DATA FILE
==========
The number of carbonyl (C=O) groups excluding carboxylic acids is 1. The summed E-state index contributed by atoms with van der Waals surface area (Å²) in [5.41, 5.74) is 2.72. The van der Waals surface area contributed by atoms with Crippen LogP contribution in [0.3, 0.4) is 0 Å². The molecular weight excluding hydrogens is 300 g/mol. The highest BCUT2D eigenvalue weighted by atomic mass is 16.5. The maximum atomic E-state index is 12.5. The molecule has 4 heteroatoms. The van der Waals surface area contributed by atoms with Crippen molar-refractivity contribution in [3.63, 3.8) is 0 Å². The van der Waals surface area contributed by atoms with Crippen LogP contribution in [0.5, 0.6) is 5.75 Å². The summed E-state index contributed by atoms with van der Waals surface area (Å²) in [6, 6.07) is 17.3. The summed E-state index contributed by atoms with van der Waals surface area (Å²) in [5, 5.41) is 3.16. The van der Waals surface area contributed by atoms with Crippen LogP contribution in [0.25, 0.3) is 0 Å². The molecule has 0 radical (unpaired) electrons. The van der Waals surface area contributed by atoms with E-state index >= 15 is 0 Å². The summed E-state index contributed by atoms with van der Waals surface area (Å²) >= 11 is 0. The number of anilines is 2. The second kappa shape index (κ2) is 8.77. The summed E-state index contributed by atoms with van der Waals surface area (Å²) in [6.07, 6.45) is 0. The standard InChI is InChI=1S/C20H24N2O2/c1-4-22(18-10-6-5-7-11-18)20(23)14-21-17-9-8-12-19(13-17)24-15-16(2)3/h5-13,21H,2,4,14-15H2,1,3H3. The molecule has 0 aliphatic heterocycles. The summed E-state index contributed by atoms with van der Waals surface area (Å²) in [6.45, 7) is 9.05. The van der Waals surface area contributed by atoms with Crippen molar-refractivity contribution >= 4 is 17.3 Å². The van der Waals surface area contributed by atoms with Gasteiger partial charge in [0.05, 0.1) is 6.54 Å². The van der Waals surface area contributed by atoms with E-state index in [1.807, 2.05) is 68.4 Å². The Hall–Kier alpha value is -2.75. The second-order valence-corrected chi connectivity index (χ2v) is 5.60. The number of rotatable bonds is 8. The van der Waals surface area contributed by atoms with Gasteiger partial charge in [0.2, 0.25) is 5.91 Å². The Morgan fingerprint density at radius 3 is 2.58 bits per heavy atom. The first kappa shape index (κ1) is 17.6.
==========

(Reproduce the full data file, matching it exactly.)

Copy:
The number of carbonyl (C=O) groups excluding carboxylic acids is 1. The summed E-state index contributed by atoms with van der Waals surface area (Å²) in [5.41, 5.74) is 2.72. The van der Waals surface area contributed by atoms with Crippen LogP contribution in [0.3, 0.4) is 0 Å². The molecular weight excluding hydrogens is 300 g/mol. The highest BCUT2D eigenvalue weighted by atomic mass is 16.5. The maximum atomic E-state index is 12.5. The molecule has 4 heteroatoms. The van der Waals surface area contributed by atoms with Crippen molar-refractivity contribution in [3.63, 3.8) is 0 Å². The van der Waals surface area contributed by atoms with Crippen LogP contribution in [0.5, 0.6) is 5.75 Å². The summed E-state index contributed by atoms with van der Waals surface area (Å²) in [6, 6.07) is 17.3. The summed E-state index contributed by atoms with van der Waals surface area (Å²) in [5, 5.41) is 3.16. The van der Waals surface area contributed by atoms with Crippen LogP contribution in [0.25, 0.3) is 0 Å². The molecule has 0 radical (unpaired) electrons. The van der Waals surface area contributed by atoms with E-state index >= 15 is 0 Å². The summed E-state index contributed by atoms with van der Waals surface area (Å²) >= 11 is 0. The number of anilines is 2. The second kappa shape index (κ2) is 8.77. The summed E-state index contributed by atoms with van der Waals surface area (Å²) in [6.07, 6.45) is 0. The standard InChI is InChI=1S/C20H24N2O2/c1-4-22(18-10-6-5-7-11-18)20(23)14-21-17-9-8-12-19(13-17)24-15-16(2)3/h5-13,21H,2,4,14-15H2,1,3H3. The molecule has 0 aliphatic heterocycles. The summed E-state index contributed by atoms with van der Waals surface area (Å²) in [6.45, 7) is 9.05. The van der Waals surface area contributed by atoms with Crippen molar-refractivity contribution >= 4 is 17.3 Å². The van der Waals surface area contributed by atoms with Gasteiger partial charge in [0.05, 0.1) is 6.54 Å². The van der Waals surface area contributed by atoms with E-state index in [1.807, 2.05) is 68.4 Å². The Hall–Kier alpha value is -2.75. The second-order valence-corrected chi connectivity index (χ2v) is 5.60. The number of rotatable bonds is 8. The van der Waals surface area contributed by atoms with Gasteiger partial charge in [0.2, 0.25) is 5.91 Å². The Morgan fingerprint density at radius 3 is 2.58 bits per heavy atom. The first kappa shape index (κ1) is 17.6.